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Thread: How about that

  1. #1
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    Default How about that

    I signed up and went to Gravesend (Catering) in 1953, 16 years old. The law was I had to stay in until aged 26. I enjoyed my time until I met what I thought was the women of my dreams, the thought of being away from her was not on. I jumped! I paid off the the Athlone Castle in 58, went to the catering school for six weeks, gave a cock and bull story so I could get my National Health cards and work for a month before heading back to sea, as I had a contract with Union Castle. We got married on Saturday June 7th, 1958, and sailed for Canada the next Wednesday, (I think). Aboard the Sylvania.

    The reason I needed my NH Cards was that you were supposed to hand them in before you left the country if you were emigrating. Never was asked for them, so assume it was B.S..

    I guess I was the only MN guy that jumped ship in England.

    About three months after I left, My mother said there was a knock at the door. Standing there was an officer and two military police. The officer asked if I was there. She said "He emigrated to New Zealand and he's not coming back." and that was the last she heard of it.

    I've wondered, perhaps if I had handed in my NH cards, it would have filtered down eventually to the army that I'd done a runner and had no plan to come back, and if I had come back I would have had to reapply for my NH cards and "Gotcher Rodney!" Maybe I'm reading to much into it, but It's a thought.

    Cheers, Rodney
    Last edited by Rodney Mills; 15th September 2021 at 09:53 PM.

  2. #2
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    Default Re: Parents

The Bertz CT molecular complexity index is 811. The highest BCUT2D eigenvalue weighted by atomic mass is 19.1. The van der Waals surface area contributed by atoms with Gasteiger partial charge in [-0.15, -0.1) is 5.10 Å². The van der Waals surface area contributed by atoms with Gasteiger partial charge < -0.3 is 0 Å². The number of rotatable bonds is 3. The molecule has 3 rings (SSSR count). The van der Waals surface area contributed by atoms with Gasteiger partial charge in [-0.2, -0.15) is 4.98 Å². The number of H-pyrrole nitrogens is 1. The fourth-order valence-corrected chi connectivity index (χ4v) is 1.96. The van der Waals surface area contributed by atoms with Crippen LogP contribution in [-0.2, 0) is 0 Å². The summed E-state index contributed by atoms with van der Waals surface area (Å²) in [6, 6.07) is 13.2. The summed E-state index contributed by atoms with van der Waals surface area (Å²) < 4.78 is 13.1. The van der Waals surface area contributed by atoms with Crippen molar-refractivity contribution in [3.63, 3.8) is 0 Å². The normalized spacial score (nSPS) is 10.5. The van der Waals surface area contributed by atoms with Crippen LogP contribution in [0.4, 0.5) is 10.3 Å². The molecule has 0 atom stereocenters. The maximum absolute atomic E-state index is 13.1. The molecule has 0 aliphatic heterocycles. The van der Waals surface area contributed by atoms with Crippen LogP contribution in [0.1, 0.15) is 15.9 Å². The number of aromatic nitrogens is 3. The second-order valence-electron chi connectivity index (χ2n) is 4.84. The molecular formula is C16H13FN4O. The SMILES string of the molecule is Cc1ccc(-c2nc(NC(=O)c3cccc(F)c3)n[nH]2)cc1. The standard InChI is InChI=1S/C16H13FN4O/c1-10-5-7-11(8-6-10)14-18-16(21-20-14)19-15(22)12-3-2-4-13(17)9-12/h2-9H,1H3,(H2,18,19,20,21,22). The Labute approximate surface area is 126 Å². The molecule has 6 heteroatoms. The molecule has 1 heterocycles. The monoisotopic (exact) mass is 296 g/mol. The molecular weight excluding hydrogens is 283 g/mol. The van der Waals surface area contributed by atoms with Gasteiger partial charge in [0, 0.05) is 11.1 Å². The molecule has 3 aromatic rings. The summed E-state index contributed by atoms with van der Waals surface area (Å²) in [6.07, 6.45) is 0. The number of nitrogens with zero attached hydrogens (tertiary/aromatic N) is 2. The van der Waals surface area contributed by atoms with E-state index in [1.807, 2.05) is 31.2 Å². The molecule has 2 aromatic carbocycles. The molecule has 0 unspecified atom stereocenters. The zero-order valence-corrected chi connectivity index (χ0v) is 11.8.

Cheers Rodney, both interesting and as ever well received.

    Regards,

    Keith.
    "Our veterans did not forget about us .... Let's not forget about them." From Michael Levesque

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    Default Re: Parents

    #1 Pardon my ignorance Rodney was that the option do 10 years in the MN or National Service? I wonder what the option would be these days if they ever introduced National Service again, we no longer have have a Merchant Service worth a mention.

  4. Thanks Doc Vernon, Terry Sullivan thanked for this post
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    Default Re: Parents

    My son had a friend when in his teens , think again may of already put this on before, anyhow will be there twice if have. His father was French and his mother was English , think he was also born in England and had never been to France and did not speak the lingo. He got his French call up papers as believe their national service the same as the likes of Norway ran on for long after the British one. He refused to go, and was told if he ever visited France he would be arrested as a draft dodger. JS
    R575129

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    Default Re: How about that

    Hi Rod.
    Like me when I emigrated to NZ, my sister sent me the callup papers, I got them in Cape Town, I had them for years can't find them now, don't think they will still be after me.
    Des
    Lest We Forget

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    Default Re: How about that

    Joined the Merchant Navy at the time, so was exempted from South African National Service, however landed up later doing time with the RAF which i loved!
    Cheers
    Senior Member and Friend of this Website

    R697530